Clifton Dawson, President of Greenlight VR, moderated a panel discussing how social media and virtual reality will intersect to form a new global interface. “This discussion is one that we will look back on in a couple decades, and realize it’s a hard topic but it was foundational,” said Clifton.
At the Facebook F8 Developer Conference last month, Oculus Co-Founder Palmer Luckey said, "Virtual reality is the first technology that tries to make digital communication, not just more efficient or more useful, but more compelling and more human. That’s the promise of VR: the best of real world communication combined with the best of digital communication.”
With executives from Sidekick VR, Pantomime Corporation, Big Red Button Entertainment, ROBLOX, and Fielding Graduate University, the panel debated several topics including:
- Why the future of our medium is all about social;
- Infrastructure, technologies, policies needed to realize the future of VR;
- How experience designers can design for the inevitable future; and
- How to build a business that take advantage of a social virtual reality.
Panelists, guided by Dawson, took a deep dive into each of these topics, coming out on the other side of the discussion with five key takeaways.
1. Infrastructure, Technology, and Policy Is Needed
In a near unanimous agreement, the panel felt that virtual reality has become the next frontier in entertainment, and that there are numerous early early signals pointing to VR becoming mainstream and fulfilling its social future. However, the panelists also agreed that for consumers to replace today’s mobile social networking sites with virtual reality, many technologies need to be in place, including ubiquitous WiFi connection, secure systems to ensure privacy, and common interfaces.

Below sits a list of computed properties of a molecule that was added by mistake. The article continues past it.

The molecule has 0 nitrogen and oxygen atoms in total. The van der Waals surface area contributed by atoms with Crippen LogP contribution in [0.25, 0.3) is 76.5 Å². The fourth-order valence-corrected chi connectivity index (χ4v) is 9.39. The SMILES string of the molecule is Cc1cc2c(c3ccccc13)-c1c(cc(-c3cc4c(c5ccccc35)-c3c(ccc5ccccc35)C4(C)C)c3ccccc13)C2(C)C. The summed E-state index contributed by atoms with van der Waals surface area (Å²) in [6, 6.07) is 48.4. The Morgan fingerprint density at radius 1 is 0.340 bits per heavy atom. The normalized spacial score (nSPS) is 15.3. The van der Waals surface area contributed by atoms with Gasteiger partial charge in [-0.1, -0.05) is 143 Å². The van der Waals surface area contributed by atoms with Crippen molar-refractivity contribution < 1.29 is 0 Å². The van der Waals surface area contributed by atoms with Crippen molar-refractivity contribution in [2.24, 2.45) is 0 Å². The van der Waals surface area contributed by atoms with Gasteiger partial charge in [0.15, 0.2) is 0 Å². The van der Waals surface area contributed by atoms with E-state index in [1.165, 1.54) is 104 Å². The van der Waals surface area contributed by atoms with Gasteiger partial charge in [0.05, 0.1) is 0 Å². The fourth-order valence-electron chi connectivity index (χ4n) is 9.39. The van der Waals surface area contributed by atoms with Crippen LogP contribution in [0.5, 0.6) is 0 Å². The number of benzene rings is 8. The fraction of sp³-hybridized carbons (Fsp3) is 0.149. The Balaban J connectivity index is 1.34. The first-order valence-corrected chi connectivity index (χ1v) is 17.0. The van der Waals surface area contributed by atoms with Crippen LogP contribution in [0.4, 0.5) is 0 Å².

2. Social Virtual Environments May Not Need to Match Reality
There is still a lot of disagreement about what "social" will look like in VR. The panelists offered many different examples of how consumers may eventually interact socially in VR, from interactions with a friend to socializing with a responsive, intelligent avatar. Another important topic was on whether VR needed to enable users with behaviors and interactions that mimic real-world actions,David Baszucki (CEO, Roblox) emphasized that a virtual environment, where co-presence is the objective, must recognize that fluidity of experience is more important than near-perfect computer generated graphics.
3. Interfaces With The Real World Is Required For A Social VR
Guy Bendov (CEO, Sidekick VR) offered advice to any social VR platform, saying it must not be a closed metaverse. Instead, many different native virtual reality and non-VR experiences need to interact seamlessly within any virtual environment that achieves true social co-presence.
Dr. David Levitt (CEO, Pantomime Corporation) added, “What matters most is that the connection between the virtual and real world be lightweight, which is what I have devoted my career to, ever since it began with VPL Research in the early 90’s.”
4. Rules Of Engagement Are Still Being Sorted Out
Tunisha Singleton (Digital Media Specialist and PhD Candidate, Fielding Graduate University) warned that we still don’t have a established norms for how consumers should interact socially in virtually reality, and thus, much can go wrong in “social VR”. Singleton offered a simple, yet complicated challenge for experience designers: “How would you facilitate meeting new people in VR? Should we?”
5. The Jury Is Still Out on Monetization
As was researched in the recently published 2016 Industry Report, developers don’t yet see a dominant monetization model for the experiences they create. However, the panel stressed classic business logic. “Traditional business models will dominate. We shouldn’t expect new models to emerge,” said Bendov. Bob Rafel (CEO, Big Red Button Entertainment) agreed and offered that importing the free-to-models end up hurting the medium in the long term.
For more on consumer experiences with VR and what they say they want, pre-order the 2016 Consumer Adoption Report, or contact firstname.lastname@example.org to inquire.